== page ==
- Each additional 10 percentage points of board membership that goes to government officials reduces performance by 0.9 net internal rate of return (IRR) percentage points if the official is appointed by another government official, and by 0.5 net IRR percentage points if the official sits on the board by virtue of his or her office (ex officio).
- An additional 10 percentage points of board membership going to elected members of the pension plan itself reduces performance by 0.2 to 0.4 net IRR percentage points.
- Appointed members of the general public don’t perform better than appointed members of the plan itself.
- The results are mirrored in analysis of cash-on-cash multiples as a performance measure, are observed in all investment categories examined, and are the strongest within venture capital (VC) and real estate.
- The more state government officials and elected plan participants a board has, the more the fund invests in real estate and fund of funds (conditional on board and LP size). However, controlling for these asset classes only attenuates the results by about 20-30%.
- The share of state government officials and of elected participants on a board is strongly correlated with several known proxies for poor investment selection in PE: the extent to which the LP has a bias toward in-state investments, the number of other investors a fund has besides the public pension LP itself, and the fund’s sequence number. (Funds are numbered in sequential order, with fund “I” representing the manager’s first fund, fund “II” representing its second, and so forth. Funds with higher sequence numbers indicate a longer history of performance for the fund managers and, because managers whose initial funds underperform are unlikely to be able to raise further funds in the sequence, higher sequence funds generally indicate higher-quality PE managers.)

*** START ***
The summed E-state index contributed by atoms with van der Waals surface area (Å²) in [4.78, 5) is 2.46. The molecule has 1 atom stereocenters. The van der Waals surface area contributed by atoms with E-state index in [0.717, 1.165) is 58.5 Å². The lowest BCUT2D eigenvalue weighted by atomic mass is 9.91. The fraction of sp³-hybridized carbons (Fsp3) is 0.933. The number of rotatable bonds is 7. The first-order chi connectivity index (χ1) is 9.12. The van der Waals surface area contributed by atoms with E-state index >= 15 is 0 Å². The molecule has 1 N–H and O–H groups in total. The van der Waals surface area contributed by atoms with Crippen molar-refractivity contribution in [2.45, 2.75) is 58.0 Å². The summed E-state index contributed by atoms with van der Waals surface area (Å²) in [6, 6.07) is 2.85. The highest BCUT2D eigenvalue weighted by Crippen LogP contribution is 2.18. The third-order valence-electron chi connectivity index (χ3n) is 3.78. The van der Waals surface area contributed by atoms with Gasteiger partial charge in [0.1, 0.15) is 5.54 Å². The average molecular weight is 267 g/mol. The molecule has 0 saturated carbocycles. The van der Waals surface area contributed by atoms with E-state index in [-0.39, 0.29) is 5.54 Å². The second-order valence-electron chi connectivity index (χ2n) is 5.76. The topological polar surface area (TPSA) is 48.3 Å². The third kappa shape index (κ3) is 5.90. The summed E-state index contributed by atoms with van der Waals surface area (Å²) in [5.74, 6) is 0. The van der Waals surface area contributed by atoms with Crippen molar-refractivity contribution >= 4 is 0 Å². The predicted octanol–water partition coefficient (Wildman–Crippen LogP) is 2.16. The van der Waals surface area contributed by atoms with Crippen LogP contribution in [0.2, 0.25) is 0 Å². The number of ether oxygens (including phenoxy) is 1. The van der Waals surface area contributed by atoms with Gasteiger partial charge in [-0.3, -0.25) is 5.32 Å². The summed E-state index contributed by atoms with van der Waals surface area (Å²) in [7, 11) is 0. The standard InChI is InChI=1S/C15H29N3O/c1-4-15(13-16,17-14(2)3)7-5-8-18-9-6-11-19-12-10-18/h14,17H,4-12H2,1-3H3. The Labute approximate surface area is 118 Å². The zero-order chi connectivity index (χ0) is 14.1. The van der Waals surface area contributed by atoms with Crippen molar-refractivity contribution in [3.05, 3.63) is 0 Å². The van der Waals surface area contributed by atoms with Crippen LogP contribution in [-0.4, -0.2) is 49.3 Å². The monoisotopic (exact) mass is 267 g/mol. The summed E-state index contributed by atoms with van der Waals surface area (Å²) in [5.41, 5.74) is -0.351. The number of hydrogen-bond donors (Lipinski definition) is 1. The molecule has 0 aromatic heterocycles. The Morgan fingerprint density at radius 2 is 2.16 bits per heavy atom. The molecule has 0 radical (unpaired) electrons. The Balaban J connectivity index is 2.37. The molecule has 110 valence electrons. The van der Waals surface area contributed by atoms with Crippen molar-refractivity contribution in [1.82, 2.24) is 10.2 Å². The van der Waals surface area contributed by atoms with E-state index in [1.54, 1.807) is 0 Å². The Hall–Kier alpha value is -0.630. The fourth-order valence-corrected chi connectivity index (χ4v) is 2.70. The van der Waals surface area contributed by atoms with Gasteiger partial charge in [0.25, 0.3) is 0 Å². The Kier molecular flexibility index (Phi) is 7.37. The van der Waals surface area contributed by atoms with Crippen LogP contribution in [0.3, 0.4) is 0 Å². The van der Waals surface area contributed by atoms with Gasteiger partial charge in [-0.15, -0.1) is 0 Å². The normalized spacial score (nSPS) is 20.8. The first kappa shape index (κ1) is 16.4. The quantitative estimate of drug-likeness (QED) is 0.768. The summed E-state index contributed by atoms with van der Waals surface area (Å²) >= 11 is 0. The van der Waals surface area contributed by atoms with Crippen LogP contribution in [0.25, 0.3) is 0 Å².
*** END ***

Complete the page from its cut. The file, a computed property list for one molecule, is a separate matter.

- State-appointed, state ex officio and participant-elected trustees underperform within both real estate and private equity. The underperformance in private equity cannot be explained solely by higher allocation to fund of funds, and it is strongly concentrated in VC funds.
- Even within the real estate category, pension funds governed by boards heavily populated with state-appointed, state ex officio and participant-elected trustees select worse funds. An increase of 10 percentage points in a fund’s proportion of state-appointed board members is associated with a decrease of 0.80 percentage points in annual net IRR on real estate investments.
- Boards more heavily populated by the weaker-performing categories of board-member types invest substantially more in smaller funds of earlier sequence numbers (e.g., first-time funds), which attract capital from fewer LP investors. These proxies for poor PE selection decisions explain an additional 20-30% of the underperformance by board members who are state government officials or elected participants.
The authors hypothesized that the variation in risk-adjusted investment performance might be driven by two conflicting factors. Boards with trustees that have more financial skill or investment experience might be expected to outperform the boards with trustees who possess less knowledge or less experience.